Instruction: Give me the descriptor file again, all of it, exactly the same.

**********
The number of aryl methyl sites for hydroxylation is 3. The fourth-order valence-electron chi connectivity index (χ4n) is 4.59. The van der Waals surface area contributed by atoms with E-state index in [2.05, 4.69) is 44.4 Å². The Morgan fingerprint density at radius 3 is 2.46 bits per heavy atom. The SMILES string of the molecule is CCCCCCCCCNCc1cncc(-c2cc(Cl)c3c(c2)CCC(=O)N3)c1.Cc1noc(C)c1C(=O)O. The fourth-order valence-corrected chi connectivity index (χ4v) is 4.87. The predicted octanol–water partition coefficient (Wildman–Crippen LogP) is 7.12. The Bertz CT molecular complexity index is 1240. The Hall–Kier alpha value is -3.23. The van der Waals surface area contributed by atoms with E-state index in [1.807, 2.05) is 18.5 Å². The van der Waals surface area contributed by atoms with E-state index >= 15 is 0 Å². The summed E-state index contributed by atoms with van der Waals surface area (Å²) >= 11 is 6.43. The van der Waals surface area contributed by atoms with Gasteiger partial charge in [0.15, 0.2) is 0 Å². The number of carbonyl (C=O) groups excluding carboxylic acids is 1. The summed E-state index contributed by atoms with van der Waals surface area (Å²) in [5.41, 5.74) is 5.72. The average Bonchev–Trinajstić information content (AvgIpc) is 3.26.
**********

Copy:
The number of aryl methyl sites for hydroxylation is 3. The fourth-order valence-electron chi connectivity index (χ4n) is 4.59. The van der Waals surface area contributed by atoms with E-state index in [2.05, 4.69) is 44.4 Å². The Morgan fingerprint density at radius 3 is 2.46 bits per heavy atom. The SMILES string of the molecule is CCCCCCCCCNCc1cncc(-c2cc(Cl)c3c(c2)CCC(=O)N3)c1.Cc1noc(C)c1C(=O)O. The fourth-order valence-corrected chi connectivity index (χ4v) is 4.87. The predicted octanol–water partition coefficient (Wildman–Crippen LogP) is 7.12. The Bertz CT molecular complexity index is 1240. The Hall–Kier alpha value is -3.23. The van der Waals surface area contributed by atoms with E-state index in [1.807, 2.05) is 18.5 Å². The van der Waals surface area contributed by atoms with E-state index >= 15 is 0 Å². The summed E-state index contributed by atoms with van der Waals surface area (Å²) >= 11 is 6.43. The van der Waals surface area contributed by atoms with Gasteiger partial charge in [0.15, 0.2) is 0 Å². The number of carbonyl (C=O) groups excluding carboxylic acids is 1. The summed E-state index contributed by atoms with van der Waals surface area (Å²) in [5.41, 5.74) is 5.72. The average Bonchev–Trinajstić information content (AvgIpc) is 3.26.